This post is the first in a new, semi-regular series I’m calling Disruptive Thinkers. Each entry in this series will feature an interesting person with a provocative idea about college, studying, or the educational process in general.
Scott Young Doesn’t Study
Scott Young just started his second year of college. He is no stranger, however, to big ideas that get big notice. As captured in a recent Flak Magazine profile, Scott Young has transformed his eponymous blog into one of the top 50 productivity blogs on the Internet.
Earlier this year, Scott turned his keen how-to eye onto his own student life, and published a controversy-generating post titled: How to Ace Your Finals Without Studying. In this week’s Disruptive Thinkers interview, Scott explains the ideas behind this bold claim.
You famously claimed that you don’t study before exams. Is this still true? Are you still scoring all A’s?
All through high school I never studied, except possibly out of peer-pressure. In University, I still need to read the textbook or do practice work (if the class is skill-based). But if you mean pulling all-nighters before a test, then no, I don’t study. I advocate a quick skim before the test just to make sure I haven’t missed anything, but that’s like comparing a brief jog to a marathon with the kind of cramming most students do.
My last year’s GPA was a 4.2 out of a 4.5 which hovers between an A and A+.
Before we get to your strategy — Holistic Learning — let’s talk about what it replaces. How do you observe most of your classmates study?
The opposite of holistic learning is rote memorization. Pounding information into your skull with the hopes some of it might shake loose during a test. This is a shallow approach to studying that focuses only on what you immediately need to know.
What is Holistic Learning?
Holistic learning is learning through relationships. Ideas don’t sit independently, but instead are linked back together to form a web. On a narrow level this means that your physics formula relates to other formulas in physics. You understand the relationships and can move between concepts. On a broad level this means all subjects are parts of a whole. Chemistry relates to physics which relates to history which relates to literature.
What are the practical steps a student would have to take to put this in practice?
Go deeper. Don’t try to learn information through repetition, but delve into how that information relates to things you already know. This means using metaphors, visualizations, connecting ideas together and burying deeper into why, not just what.
Holistic learning is less about techniques and more about what your end result should be. Everyone will be different in there exact approach, but the end should be the same.
Let’s still try to get more specific. I’m in, say, my Ancient Asian History class. What am I writing in my notebook? When else between now and my test do look at this information? What do I do with it?
You cheat! You know I actually took an Ancient Asian History class…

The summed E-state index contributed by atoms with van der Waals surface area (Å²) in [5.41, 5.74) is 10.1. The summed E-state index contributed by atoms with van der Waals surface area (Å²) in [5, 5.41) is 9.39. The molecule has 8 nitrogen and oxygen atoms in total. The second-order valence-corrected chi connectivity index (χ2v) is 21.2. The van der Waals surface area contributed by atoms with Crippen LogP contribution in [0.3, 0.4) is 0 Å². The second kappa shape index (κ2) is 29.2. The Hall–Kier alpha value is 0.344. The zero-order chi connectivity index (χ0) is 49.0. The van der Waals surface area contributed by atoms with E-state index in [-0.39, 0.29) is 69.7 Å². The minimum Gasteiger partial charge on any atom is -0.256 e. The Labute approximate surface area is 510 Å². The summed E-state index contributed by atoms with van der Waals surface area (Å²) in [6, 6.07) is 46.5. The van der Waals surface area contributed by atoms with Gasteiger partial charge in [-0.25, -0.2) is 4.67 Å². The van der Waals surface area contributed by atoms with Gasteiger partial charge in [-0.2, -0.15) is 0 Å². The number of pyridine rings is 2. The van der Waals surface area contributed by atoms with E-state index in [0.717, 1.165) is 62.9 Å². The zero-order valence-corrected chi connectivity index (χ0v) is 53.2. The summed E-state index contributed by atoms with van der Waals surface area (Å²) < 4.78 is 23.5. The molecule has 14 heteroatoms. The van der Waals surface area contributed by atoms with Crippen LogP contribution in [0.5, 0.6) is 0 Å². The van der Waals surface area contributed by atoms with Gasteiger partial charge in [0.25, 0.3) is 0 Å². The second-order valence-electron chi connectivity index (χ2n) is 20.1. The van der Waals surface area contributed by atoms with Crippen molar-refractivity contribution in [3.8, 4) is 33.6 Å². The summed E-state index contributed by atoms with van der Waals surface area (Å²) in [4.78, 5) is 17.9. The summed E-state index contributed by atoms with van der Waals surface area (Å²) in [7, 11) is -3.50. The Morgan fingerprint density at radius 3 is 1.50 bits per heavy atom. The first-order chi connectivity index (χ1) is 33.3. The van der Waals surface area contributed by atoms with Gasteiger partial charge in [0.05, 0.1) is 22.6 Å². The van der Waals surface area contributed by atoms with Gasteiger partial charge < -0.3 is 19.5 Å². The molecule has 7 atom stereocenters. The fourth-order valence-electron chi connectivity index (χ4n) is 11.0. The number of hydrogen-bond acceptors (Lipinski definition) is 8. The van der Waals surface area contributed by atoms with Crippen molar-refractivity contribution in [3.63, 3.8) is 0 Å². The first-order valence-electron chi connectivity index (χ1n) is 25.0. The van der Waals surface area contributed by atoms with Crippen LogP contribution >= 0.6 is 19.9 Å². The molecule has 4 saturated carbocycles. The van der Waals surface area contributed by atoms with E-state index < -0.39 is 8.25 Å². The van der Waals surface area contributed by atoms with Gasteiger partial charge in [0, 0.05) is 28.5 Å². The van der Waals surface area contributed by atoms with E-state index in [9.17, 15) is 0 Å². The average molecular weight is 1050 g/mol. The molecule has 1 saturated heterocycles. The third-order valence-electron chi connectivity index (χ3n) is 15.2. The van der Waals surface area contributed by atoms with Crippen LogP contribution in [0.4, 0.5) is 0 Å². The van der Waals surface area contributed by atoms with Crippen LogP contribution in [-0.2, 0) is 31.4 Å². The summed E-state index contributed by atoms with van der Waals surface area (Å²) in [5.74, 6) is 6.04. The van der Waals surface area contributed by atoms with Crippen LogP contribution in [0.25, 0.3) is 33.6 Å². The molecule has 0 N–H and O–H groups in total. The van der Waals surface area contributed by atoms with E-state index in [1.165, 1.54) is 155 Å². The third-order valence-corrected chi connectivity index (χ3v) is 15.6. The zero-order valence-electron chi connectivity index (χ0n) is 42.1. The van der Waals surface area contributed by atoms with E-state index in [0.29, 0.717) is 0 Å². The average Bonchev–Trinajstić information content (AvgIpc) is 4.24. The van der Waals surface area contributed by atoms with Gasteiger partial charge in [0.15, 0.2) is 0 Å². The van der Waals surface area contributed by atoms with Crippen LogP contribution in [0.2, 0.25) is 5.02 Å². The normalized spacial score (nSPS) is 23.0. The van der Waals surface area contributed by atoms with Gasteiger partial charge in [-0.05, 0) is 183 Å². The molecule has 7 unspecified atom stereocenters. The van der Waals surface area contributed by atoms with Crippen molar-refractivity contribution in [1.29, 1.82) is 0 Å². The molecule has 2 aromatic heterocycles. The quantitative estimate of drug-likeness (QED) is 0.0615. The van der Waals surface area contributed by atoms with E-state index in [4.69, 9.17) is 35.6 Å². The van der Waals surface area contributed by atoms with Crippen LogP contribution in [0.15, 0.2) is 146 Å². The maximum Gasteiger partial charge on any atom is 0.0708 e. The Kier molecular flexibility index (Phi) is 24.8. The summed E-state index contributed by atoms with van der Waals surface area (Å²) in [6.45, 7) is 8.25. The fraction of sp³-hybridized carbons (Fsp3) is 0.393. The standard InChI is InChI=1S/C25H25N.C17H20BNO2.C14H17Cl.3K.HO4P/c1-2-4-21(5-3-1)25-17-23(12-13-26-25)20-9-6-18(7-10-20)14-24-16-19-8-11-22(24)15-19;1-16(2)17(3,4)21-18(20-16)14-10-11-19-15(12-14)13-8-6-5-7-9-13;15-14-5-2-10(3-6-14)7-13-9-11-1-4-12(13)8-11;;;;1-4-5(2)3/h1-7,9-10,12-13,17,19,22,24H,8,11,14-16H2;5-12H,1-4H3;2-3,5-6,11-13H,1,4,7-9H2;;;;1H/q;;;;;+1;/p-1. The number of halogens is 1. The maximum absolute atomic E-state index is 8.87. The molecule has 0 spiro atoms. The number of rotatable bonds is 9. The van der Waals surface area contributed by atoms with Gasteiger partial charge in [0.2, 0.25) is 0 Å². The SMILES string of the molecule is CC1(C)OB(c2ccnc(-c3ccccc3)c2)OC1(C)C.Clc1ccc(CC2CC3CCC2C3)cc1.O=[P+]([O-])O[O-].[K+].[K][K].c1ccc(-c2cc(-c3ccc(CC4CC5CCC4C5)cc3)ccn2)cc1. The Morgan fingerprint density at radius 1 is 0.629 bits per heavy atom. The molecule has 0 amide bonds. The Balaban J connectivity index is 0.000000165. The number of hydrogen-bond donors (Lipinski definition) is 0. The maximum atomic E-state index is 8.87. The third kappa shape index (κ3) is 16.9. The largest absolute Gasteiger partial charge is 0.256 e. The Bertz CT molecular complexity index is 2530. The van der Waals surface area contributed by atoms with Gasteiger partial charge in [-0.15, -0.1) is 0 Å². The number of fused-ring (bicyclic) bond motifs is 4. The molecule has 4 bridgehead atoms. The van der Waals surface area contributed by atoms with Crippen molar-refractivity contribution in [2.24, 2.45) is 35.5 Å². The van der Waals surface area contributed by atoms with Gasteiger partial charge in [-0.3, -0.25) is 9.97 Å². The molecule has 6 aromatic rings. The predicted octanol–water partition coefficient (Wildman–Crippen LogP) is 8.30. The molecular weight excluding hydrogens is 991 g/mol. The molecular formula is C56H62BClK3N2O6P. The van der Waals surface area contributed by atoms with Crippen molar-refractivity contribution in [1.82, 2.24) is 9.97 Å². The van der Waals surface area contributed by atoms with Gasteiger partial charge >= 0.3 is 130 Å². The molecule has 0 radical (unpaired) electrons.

First, let me point out that you’re going to use anything you can to each your result of an interconnected web. It would probably start by simply writing down the relevant information and notes. It would probably end with a quick refresher before the test.
What’s different with holistic learning is the mental activities you do in between. Where most students would record information and try to understand that information for the test a holistic learner doesn’t stop there. That person will ask themselves a few questions and the answers should result in a far better understanding:
- Do I “get” this information? (If you don’t feel in your gut that you understand something, you won’t remember it later)
- What does this information relate to in my life or other subjects? (If you can’t draw examples, applications, comparisons or links, the information won’t be remembered)
- What am I missing to understand this further? Go beyond the surface and look in-depth. Whenever I get a formula to use in a class, I break down and write the formula until I understand what each component means in words, not just symbols. I break it down until I can answer an affirmative yes to question one and two.
So if your professor starts talking about Confucius my first steps would be to simply write down the information. First I’d ask if I get this information. After that, I’d try to draw comparisons between Confucius and other world philosopher I already know of. How does his teachings compare to Socrates? Jesus? The Buddha? How does his life compare? If I met him what kind of personality would he have? I would also think back to the time period he lived in and connect him to other historical events. Finally I would ask myself whether I have enough depth to really understand him. If the answer is no, I would do a quick google/wikipedia search to pick out a fuller complement of facts.
That description was overkill. If you feel you really get the information being taught, you can probably make do with just a few of those steps. The point is to get a handle on information you haven’t completely internalized yet.
[Ed: Notice how well this type of thinking fits with a quiz-and-recall style review, in which you can lecture on big ideas however your want…]
From your perspective, what’s the biggest myth students must overcome before they can embrace this approach.
Repetition. This idea that learning involves going over a fact repeatedly. Sometimes brute force is necessary for information that has no deeper layers. But usually this isn’t the case.
I like the “Learn It Once” rule. Basically this rule states that if you only had a chance to look, read or study the material once, what would you do differently. Constant “studying” or trying to relearn information you didn’t get the first time is putting duct tape over a leaky faucet.